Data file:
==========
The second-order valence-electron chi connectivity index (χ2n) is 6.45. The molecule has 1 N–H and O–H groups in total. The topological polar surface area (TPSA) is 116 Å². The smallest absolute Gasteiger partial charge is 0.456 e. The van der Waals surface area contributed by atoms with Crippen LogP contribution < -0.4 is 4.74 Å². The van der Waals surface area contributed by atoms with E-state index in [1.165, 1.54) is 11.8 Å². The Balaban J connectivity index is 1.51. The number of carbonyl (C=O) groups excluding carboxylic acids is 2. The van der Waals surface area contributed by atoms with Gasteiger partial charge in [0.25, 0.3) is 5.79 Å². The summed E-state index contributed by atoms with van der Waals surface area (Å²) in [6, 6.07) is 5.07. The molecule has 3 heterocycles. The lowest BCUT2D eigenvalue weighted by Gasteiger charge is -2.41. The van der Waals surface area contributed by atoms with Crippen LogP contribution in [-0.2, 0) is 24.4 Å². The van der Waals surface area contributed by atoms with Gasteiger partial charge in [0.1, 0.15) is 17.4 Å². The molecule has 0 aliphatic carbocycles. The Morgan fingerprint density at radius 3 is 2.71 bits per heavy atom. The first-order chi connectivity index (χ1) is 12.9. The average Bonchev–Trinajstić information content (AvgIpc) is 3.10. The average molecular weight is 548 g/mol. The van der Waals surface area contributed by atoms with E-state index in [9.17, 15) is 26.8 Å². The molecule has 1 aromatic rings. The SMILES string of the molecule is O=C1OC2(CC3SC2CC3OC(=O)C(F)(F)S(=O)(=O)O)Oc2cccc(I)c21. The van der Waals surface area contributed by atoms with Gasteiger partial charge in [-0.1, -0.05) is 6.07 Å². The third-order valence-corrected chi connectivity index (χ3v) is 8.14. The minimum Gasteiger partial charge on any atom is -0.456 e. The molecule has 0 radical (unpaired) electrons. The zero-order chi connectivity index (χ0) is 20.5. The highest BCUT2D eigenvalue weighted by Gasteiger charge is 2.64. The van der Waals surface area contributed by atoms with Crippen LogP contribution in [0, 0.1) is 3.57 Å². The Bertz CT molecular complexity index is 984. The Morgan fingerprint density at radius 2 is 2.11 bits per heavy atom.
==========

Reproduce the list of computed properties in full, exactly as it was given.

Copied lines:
The second-order valence-electron chi connectivity index (χ2n) is 6.45. The molecule has 1 N–H and O–H groups in total. The topological polar surface area (TPSA) is 116 Å². The smallest absolute Gasteiger partial charge is 0.456 e. The van der Waals surface area contributed by atoms with Crippen LogP contribution < -0.4 is 4.74 Å². The van der Waals surface area contributed by atoms with E-state index in [1.165, 1.54) is 11.8 Å². The Balaban J connectivity index is 1.51. The number of carbonyl (C=O) groups excluding carboxylic acids is 2. The van der Waals surface area contributed by atoms with Gasteiger partial charge in [0.25, 0.3) is 5.79 Å². The summed E-state index contributed by atoms with van der Waals surface area (Å²) in [6, 6.07) is 5.07. The molecule has 3 heterocycles. The lowest BCUT2D eigenvalue weighted by Gasteiger charge is -2.41. The van der Waals surface area contributed by atoms with Crippen LogP contribution in [-0.2, 0) is 24.4 Å². The van der Waals surface area contributed by atoms with Gasteiger partial charge in [0.1, 0.15) is 17.4 Å². The molecule has 0 aliphatic carbocycles. The Morgan fingerprint density at radius 3 is 2.71 bits per heavy atom. The first-order chi connectivity index (χ1) is 12.9. The average Bonchev–Trinajstić information content (AvgIpc) is 3.10. The average molecular weight is 548 g/mol. The van der Waals surface area contributed by atoms with E-state index in [9.17, 15) is 26.8 Å². The molecule has 1 aromatic rings. The SMILES string of the molecule is O=C1OC2(CC3SC2CC3OC(=O)C(F)(F)S(=O)(=O)O)Oc2cccc(I)c21. The van der Waals surface area contributed by atoms with Gasteiger partial charge in [-0.1, -0.05) is 6.07 Å². The third-order valence-corrected chi connectivity index (χ3v) is 8.14. The minimum Gasteiger partial charge on any atom is -0.456 e. The molecule has 0 radical (unpaired) electrons. The zero-order chi connectivity index (χ0) is 20.5. The highest BCUT2D eigenvalue weighted by Gasteiger charge is 2.64. The van der Waals surface area contributed by atoms with Crippen LogP contribution in [0, 0.1) is 3.57 Å². The Bertz CT molecular complexity index is 984. The Morgan fingerprint density at radius 2 is 2.11 bits per heavy atom.